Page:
Heading North on the Malvern Hills

After our walk at the southern end of the Malvern Hills yesterday we have decided to explore the northern end today.  When planning this trip I had not realised it was the Royal Horticultural Malvern Flower Show this week.  This means it is best to avoid heading anywhere near the County Show Ground at the weekend.

In November we walked part of today’s route, but on that occasion we started close to Malvern.  Today we decide to start our walk, like yesterday, from the British Camp car park (WR13 6DW).  Leaving the car park we cross the busy road and look at the decorations around the Wynds Point Spout.

Well dressing is a long standing tradition in these parts.  Apparently the first recorded event took place back in 1870 and continued for a number of years before dying out.  The idea was reintroduced in 1993 and this year over 55 of the 130 spring and well sites on the hills are being decorated by local school children.

As we head up the hill towards the junction of the A449 and B4232 we are passed by a familiar car.  It is our neighbours from across the lane back home, they are heading to the flower show.  We knew they were in the area but it is an odd coincidence that our paths should cross.

At the junction with the B4232 we turn right and walk besides the hotel.  We are going to head up to join the ridge at Wynds Point, there are a number of options and we take one that gradually ascends through an area of Bluebells in front of some benches.

At a junction of paths we go to the right and make a short steep ascent to reach the top of the ridge.  This is not the last of the uphill walking, but it has taken us to a point where we can see either side of the hills and the clear route in front of us.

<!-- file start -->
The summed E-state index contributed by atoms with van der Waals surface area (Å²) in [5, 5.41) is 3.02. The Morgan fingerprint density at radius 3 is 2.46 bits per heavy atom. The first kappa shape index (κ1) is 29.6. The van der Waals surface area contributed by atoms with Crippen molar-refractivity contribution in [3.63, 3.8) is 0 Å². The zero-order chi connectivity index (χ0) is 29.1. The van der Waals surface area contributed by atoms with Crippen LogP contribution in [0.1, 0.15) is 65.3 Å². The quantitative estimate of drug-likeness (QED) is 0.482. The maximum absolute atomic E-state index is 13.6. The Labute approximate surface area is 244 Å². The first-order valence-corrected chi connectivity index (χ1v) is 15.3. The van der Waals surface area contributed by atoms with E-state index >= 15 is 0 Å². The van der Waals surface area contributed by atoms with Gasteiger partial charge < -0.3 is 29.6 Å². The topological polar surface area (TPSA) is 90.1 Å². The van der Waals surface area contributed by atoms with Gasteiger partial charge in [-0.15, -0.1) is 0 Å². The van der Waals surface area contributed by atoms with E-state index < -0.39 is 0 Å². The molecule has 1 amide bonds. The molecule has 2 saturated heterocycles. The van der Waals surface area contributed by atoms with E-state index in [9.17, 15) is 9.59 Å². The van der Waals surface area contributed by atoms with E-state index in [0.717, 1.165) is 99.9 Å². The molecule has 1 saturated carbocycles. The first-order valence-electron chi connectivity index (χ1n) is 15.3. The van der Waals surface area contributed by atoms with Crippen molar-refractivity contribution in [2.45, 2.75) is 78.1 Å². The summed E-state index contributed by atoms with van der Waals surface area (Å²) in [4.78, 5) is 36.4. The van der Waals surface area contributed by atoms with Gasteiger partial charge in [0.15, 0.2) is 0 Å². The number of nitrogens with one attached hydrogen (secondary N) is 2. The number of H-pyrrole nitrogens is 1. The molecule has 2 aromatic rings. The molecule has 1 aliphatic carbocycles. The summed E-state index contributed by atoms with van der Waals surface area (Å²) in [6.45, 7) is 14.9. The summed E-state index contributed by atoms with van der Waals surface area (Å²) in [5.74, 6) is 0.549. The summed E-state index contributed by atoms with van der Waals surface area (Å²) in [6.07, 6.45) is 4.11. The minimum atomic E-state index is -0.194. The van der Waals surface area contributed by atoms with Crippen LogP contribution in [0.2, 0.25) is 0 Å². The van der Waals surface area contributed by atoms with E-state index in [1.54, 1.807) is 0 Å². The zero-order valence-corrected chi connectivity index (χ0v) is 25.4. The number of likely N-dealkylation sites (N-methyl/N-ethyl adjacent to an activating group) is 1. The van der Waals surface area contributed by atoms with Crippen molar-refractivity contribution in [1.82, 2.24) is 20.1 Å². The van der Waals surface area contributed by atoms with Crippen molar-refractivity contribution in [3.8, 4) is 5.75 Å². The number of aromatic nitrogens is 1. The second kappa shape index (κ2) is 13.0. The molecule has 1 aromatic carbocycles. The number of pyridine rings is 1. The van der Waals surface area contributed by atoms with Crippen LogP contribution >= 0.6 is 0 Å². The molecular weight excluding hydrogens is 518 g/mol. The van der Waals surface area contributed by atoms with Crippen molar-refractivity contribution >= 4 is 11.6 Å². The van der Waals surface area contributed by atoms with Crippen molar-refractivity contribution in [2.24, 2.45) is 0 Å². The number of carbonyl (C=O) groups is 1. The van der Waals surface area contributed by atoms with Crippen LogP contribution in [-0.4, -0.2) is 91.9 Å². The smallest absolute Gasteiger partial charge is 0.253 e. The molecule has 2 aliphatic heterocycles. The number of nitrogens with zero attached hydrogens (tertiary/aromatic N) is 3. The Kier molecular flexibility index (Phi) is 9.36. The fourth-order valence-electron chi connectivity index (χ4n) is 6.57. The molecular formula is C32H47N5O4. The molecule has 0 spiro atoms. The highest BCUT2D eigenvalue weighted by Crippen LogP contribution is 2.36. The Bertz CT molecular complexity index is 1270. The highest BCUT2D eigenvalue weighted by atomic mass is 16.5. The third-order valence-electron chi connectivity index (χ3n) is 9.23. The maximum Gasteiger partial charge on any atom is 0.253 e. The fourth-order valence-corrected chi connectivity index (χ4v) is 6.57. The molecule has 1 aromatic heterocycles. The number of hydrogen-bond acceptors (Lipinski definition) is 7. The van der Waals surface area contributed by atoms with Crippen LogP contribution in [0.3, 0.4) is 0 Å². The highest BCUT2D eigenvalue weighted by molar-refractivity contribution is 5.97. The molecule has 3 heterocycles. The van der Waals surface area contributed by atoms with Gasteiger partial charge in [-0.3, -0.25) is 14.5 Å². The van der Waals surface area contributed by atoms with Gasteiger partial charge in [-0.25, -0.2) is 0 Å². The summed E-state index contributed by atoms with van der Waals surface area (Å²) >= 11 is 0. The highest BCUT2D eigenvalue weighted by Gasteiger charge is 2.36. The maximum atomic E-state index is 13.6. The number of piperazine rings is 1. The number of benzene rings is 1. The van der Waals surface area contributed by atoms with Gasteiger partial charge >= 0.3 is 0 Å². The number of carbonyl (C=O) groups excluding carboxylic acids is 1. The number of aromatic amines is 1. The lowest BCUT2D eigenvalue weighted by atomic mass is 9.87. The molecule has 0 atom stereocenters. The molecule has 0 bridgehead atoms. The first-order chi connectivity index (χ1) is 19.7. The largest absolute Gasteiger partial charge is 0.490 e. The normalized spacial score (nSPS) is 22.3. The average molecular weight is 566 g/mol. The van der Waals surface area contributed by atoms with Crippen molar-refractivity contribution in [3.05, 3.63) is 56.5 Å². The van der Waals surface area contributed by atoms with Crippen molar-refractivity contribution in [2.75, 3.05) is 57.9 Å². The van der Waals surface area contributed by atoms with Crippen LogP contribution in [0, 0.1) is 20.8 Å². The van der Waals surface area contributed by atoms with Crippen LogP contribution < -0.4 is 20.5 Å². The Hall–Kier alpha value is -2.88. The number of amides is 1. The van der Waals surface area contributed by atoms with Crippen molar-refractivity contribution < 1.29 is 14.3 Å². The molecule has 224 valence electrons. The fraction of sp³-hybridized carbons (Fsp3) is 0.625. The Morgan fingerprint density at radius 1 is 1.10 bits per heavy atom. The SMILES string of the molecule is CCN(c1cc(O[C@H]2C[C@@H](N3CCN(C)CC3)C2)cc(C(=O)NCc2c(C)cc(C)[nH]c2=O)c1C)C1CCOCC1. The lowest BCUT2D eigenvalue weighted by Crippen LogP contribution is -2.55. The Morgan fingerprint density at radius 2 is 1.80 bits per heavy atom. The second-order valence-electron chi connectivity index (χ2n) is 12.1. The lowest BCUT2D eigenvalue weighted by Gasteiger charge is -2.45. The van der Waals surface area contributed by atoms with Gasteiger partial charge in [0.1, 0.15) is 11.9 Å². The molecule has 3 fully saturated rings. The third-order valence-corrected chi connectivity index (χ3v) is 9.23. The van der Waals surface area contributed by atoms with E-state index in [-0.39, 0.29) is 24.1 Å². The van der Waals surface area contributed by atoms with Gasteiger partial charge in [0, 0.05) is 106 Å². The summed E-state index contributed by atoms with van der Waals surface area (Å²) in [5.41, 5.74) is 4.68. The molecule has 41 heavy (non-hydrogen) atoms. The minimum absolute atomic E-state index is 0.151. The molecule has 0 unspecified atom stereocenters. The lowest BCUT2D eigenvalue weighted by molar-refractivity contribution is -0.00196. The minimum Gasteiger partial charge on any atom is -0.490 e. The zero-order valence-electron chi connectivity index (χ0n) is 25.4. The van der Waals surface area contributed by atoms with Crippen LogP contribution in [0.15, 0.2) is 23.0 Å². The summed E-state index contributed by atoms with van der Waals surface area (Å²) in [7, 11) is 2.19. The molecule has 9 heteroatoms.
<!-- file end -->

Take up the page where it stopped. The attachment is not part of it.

It is our intention to walk along all the summits on this northern section of the ridge and then pick a less strenuous route for our return to the car park.  So we follow the broad path as it heads north towards Black Hill.  To our right we look over the County Showground with all the marquees set up for the flower show.

After going over Black Hill the next summit looming in front of us is Pinnacle Hill.

The path we are taking along the ridge follows the route of the Shire Ditch, this forms  the boundary between Herefordshire and Worcestershire.  Apparently in the 13th century, the Earl of Gloucester was granted the hunting rights to the east of the Malvern Hills, but he kept popping over to the west side onto land owned by the Bishop of Herefordshire and was accused of trespass.  After a hearing which the Bishop won, the Earl fortified the shire ditch so that his livestock could not stray to the west.

Staying with the clear path we go over Jubilee Hill and Perseverance Hill and then start to descend into Upper Wyche.  Here the Wyche Spring Well has also been dressed.

From the bench besides the well we cross the road to join Beacon Road which heads uphill to pass a car park and then continues upwards as a pathway.

The path leads us to a stone structure with waymarkers, it shows the location as Gold Mine.  Apparently back in the reign of Elizabeth I small quantities of gold were extracted from these hills though subsequent efforts to strike it rich have proved fruitless.

Now on the ridge we head north over Summer Hill towards the Worcestershire Beacon which has a trig point besides it.  We bagged the trig last November and had been here previously many years ago in our pre caravanning days.  That time we stayed at a quirky bed and breakfast, it was prior to online booking and at a time when we would turn up in a town and drive around looking for somewhere to stay.  We had some great times and stayed in some interesting places the likes of which would not survive in the current world of online reviews for everything.